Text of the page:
But now there is an opportunity for us to communicate again. Exciting, right? Terrifying. Where do I begin? How do I fit in? I received many wonderful letters from that family. I knew they had loved me. But it has been 13 years since we last communicated. She is not a little child anymore. Maybe she resents me for not being part of her life, even though I was never given that option and it pains me terribly that we couldn't have known each other more.

Am I ready to open myself to the potential pain or the possible joy this new relationship (with both her and her family) could bring into my life? How could I write that letter, re-introducing myself to them? It was truly a daunting task. I say was, because I am smiling and somewhat relaxed as I type this. The letter is in the mail.

It is huge, so many pages to her family, describing my life, telling them about my kids. And then two special letters addressed just to her, one from my husband and the one I just completed today trying to tell her how much I have loved her.

I don't very often veer off the adoption sites where dear friends of mine share their testimonies of the joys that can be associated with adoption. There are some nasty people out there who decry the horrors of adoption and the "terrible" people who they say mislead young women to allow their babies to be taken from them. And they say how horrible it is for a child to grow up knowing it was adopted, how it is such a great tragedy.

I would never want her to feel that way, but I can't help but acknowledge that maybe she would. I don't want her to hate me. I did what I know was right. I know she was raised in the family in which she was meant to be. But that doesn't mean I have never missed her, or felt sad for the loss that choice created in my life. There are so many emotions associated with this whole process. Even right choices have hard consequences.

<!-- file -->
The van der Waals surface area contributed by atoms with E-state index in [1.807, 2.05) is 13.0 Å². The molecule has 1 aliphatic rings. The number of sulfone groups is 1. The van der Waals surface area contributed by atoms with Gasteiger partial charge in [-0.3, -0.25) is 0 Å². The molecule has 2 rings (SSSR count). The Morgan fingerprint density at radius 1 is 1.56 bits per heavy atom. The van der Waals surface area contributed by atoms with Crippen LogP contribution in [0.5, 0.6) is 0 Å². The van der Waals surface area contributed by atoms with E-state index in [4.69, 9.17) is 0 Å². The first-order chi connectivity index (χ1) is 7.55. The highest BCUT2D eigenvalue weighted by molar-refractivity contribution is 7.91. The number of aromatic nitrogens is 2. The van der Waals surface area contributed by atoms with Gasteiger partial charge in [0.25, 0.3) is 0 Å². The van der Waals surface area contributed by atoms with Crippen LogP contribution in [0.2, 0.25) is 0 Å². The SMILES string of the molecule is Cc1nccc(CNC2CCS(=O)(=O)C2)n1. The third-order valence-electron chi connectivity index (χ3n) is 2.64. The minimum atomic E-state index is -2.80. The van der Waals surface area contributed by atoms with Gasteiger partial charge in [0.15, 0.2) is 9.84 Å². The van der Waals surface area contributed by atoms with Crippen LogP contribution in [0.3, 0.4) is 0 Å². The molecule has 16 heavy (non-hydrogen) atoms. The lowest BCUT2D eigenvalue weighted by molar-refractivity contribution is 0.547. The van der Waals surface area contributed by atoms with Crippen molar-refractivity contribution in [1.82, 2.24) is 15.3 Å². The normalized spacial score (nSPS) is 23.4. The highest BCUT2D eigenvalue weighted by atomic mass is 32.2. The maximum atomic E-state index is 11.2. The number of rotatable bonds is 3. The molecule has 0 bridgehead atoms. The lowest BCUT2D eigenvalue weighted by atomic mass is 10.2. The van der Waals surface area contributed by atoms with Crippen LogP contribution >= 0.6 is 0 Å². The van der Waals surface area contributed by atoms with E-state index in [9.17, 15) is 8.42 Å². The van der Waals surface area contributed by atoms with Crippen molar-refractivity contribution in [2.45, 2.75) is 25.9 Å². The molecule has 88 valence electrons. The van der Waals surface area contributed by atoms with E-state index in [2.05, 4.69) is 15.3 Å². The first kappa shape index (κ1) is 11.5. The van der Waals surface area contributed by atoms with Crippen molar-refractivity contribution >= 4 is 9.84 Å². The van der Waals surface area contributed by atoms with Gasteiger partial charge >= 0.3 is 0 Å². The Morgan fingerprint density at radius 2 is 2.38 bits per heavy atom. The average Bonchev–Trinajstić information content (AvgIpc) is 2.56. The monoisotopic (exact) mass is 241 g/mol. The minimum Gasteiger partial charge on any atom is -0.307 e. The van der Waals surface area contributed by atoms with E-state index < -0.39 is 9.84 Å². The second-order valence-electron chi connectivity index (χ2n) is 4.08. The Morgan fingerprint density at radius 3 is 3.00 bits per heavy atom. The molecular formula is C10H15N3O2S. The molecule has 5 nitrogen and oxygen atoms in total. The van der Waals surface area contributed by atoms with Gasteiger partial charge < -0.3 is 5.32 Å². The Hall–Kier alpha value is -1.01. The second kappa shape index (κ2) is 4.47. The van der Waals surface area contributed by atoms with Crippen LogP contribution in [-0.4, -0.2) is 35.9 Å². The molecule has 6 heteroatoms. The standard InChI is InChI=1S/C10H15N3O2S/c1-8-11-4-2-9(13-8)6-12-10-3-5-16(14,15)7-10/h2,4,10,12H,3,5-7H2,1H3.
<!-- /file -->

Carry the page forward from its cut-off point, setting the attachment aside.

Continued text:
Now, I wait. This will be a difficult time also. I hope my husband and family will be patient with me. This whole process is stirring up so many dormant emotions. Emotions that are both good and bad, kind of a turmoil of feelings. I remember that first year, when I would wait in agony for a letter and/or pictures. A friend of mine told me I always got kind of crazy when a letter would finally arrive. It is hard to understand if you haven't been in that situation. It is such a joyful, wonderful thing and at the same time a painful reminder of what you gave up.

I am so grateful for Britt for his part in making this happen. When it all happens, eventually when it all comes together, I think it will be fun for our families to make this new connection. But if you would, would you pray for me? None of this is as easy as it would seem to be. I need a little extra help to survive this joy.

These pictures are pages from an album I started for Cosette 8 years ago. Hopefully I can complete it soon. Click on the pages to view them larger. Maybe I will share some of the journaling with you later. If you want to know more of my adoption journey, click the label on the sidebar there that says adoption. Thank you.


Brookie said...

I am praying for you Nan. You are a strong woman and I love you.

Chrislynn said...

I don't even know how to express my emotions about this whole thing. I love you!

birthMOM said...

adoption luvs! xoxo

Morgan-Shae said...

Wow, that made me cry. I am so happy for you, Nan. You are so strong. I hope someday I can have the same strength of spirit that you have.